Art

Top image: courtesy of Tomonari Hashimoto

The third edition of Loewe‘s annual Craft Prize is bigger than ever, with almost two and a half thousand submissions whittled down to twenty-nine names. The resulting shortlist is a typically diverse cross-section of nationalities, techniques and materials, incorporating internationally renowned names alongside recently graduated talents from over one hundred countries.

The Prize, which was conceived by creative director Jonathan Anderson in 2016 as a tribute to Loewe’s craft heritage, sees a 44 percent increase in submissions this year as evidence of its increasingly global pull. Despite the majority of entrants hailing from Europe, 2019 sees an increasingly substantial number of entries from Asia and South America, with six out of ten participants being female.

The shortlist was decided by a panel of nine experts who convened in Madrid for two days and selected works based on technical accomplishment, innovation and artistic vision. From the shortlist, a separate jury made up of eleven leading figures from the world of design, architecture, journalism and museum curatorship – including last year’s winner Jennifer Lee – will select the 2019 winner. At stake is a €50,000 prize, with the winner being announced on 25th June at the opening of the Prize’s exhibition, which this year will be held at Isamu Noguchi’s indoor stone garden ‘Heaven’, at the Sogetsu Kaikan in Tokyo. This is the first time the Prize and its accompanying exhibition will be held in the Far East, no doubt evidence of the competition’s burgeoning global prestige.

Ahead of the announcement, we preview six shortlisted participants, who between them represent some of the finest contemporary craft in the world. In their own words Giovanni Corvaja, Henar Iglesias, Kazuhito Takadoi, Harry Morgan, Minhee Kim and Tomonari Hashimoto explain their work alongside studio imagery showing their process.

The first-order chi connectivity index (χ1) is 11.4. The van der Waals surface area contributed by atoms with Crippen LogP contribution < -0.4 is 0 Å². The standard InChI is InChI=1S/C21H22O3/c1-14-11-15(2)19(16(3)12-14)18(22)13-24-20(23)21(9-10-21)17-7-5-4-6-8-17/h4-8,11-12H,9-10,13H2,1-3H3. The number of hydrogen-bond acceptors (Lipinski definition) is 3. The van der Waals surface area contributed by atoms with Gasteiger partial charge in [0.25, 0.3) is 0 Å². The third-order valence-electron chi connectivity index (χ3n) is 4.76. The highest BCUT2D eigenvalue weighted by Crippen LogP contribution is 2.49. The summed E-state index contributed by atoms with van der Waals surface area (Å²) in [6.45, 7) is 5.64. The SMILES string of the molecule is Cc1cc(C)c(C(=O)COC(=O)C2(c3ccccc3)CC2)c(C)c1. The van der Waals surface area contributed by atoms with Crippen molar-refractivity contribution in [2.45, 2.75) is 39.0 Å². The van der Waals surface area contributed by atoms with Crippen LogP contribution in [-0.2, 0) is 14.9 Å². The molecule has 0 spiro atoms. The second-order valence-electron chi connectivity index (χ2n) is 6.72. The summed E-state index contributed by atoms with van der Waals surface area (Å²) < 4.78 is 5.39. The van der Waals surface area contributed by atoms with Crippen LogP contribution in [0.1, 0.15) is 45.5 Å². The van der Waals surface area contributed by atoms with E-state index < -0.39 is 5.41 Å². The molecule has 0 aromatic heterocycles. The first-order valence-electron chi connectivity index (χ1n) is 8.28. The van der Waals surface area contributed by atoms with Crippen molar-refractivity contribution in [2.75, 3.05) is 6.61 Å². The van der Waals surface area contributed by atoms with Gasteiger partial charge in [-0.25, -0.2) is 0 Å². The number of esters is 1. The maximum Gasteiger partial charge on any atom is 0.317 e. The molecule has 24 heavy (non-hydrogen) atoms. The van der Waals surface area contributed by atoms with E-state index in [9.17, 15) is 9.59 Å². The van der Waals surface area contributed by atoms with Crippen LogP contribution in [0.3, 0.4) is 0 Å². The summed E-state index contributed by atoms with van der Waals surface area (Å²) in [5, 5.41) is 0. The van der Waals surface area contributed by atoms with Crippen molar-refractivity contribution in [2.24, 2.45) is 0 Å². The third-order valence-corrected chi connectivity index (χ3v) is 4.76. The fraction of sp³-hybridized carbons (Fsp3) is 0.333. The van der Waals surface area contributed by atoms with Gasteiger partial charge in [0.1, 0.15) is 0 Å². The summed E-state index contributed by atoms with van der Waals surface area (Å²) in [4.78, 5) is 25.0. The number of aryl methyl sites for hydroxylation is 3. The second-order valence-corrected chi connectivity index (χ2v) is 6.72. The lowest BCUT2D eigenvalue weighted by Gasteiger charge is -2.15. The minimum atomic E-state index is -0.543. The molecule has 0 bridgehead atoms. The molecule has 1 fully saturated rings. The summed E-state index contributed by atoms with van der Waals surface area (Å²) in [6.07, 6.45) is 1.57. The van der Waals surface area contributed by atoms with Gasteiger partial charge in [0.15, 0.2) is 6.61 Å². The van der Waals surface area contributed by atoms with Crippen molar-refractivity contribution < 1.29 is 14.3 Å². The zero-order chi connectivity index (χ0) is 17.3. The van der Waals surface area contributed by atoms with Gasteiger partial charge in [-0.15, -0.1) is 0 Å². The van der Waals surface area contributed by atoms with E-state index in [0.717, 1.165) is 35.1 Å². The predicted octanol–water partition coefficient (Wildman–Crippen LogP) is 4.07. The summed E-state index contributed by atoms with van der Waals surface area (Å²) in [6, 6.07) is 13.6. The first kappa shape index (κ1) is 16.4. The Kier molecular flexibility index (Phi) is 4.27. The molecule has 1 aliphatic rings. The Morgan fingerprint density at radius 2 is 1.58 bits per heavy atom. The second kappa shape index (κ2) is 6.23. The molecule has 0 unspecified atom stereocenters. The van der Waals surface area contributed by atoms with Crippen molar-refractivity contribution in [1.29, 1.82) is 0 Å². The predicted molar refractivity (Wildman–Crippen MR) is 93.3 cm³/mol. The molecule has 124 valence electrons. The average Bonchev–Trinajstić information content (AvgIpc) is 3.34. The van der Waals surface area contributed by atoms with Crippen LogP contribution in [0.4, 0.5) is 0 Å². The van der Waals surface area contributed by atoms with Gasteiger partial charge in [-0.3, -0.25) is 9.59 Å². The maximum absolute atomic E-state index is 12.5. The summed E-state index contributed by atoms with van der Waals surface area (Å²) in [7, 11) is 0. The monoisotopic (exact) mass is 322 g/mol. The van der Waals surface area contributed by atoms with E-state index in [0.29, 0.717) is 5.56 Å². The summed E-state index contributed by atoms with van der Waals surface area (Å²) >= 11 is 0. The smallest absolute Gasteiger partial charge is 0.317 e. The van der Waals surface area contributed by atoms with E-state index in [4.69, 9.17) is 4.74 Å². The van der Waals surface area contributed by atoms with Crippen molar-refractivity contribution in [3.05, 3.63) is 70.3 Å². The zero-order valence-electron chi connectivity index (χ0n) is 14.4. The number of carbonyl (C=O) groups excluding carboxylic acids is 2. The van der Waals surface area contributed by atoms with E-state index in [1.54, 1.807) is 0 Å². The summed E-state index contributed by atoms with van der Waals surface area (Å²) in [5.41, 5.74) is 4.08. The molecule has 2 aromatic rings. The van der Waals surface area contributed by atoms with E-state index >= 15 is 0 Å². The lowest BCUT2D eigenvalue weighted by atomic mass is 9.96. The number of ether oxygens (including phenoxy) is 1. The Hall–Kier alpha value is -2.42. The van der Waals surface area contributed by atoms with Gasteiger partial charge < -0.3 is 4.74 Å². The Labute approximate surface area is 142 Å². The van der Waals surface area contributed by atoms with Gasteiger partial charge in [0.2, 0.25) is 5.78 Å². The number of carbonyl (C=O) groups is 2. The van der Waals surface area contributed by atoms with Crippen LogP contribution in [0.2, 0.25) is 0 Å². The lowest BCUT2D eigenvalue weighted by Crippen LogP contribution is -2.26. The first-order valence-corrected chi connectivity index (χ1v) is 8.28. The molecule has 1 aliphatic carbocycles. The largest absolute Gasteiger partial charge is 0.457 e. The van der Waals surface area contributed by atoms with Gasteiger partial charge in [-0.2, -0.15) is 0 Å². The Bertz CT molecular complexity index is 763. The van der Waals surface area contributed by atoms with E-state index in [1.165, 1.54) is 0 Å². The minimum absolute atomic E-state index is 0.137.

Giovanni Corvaja

HERO: Can you sum up your work in one sentence?
Giovanni Corvaja: It is an ethereal object made from the densest element of nature, a “basket” without weaving, an object of air created in a vacuum. A piece where details of few microns are made of kilometers long parts. Not a contradiction though: a dialogue.

Can you describe one detail of your work?
GC: The whole object is composed by a criss-cross of gold filament and the empty space between them. Light can pass through it but the structure is rigid. The accuracy and sharpness of the most minute details could be achieved, to my knowledge, only by using a new technique developed especially for the purpose.

Can you describe the process of making it in a short paragraph?
GC: The Mandala bowl Is composed of several kilometers of thin gold wires. After being drawn down to its actual diameter, the gold wire was stretched, to form a geometric structure, on to a circular metal frame with thousand of steel pins: the lines cross each other at various angles according to a geometric and numeric pattern always symmetrical to the centre of the circle (thus the name Mandala). Layers upon layers of the geometric criss-cross patterns were stretched on the frame.

Henar Iglesias

HERO: Can you sum up your work in one sentence?
Henar Iglesias: Feathered confusion of Moebius.

Can you describe one detail of your work?
HI: The size of this work is absolutely conditioned by the pattern of the feathers.

Can you describe the process of making it in a short paragraph?
HI: First remove the down of each feather, prepare the frame and fixed the paper on the wood. Then select the feathers according to their size and the direction of the pattern. I define the beginning and the end of the drawing and the way to work on this project has prevented me from using a template. I will fix the feathers to the paper melting the wax on the basis of each one of them. This is a variation of the pre-Columbian mosaic technique.

Kazuhito Takadoi

HERO: Can you sum up your work in one sentence?
Kazuhito Takadoi: My work is a collaboration with nature. I take materials that Nature offers and with them I try to convey aspects or moments of it.

Can you describe one detail of your work?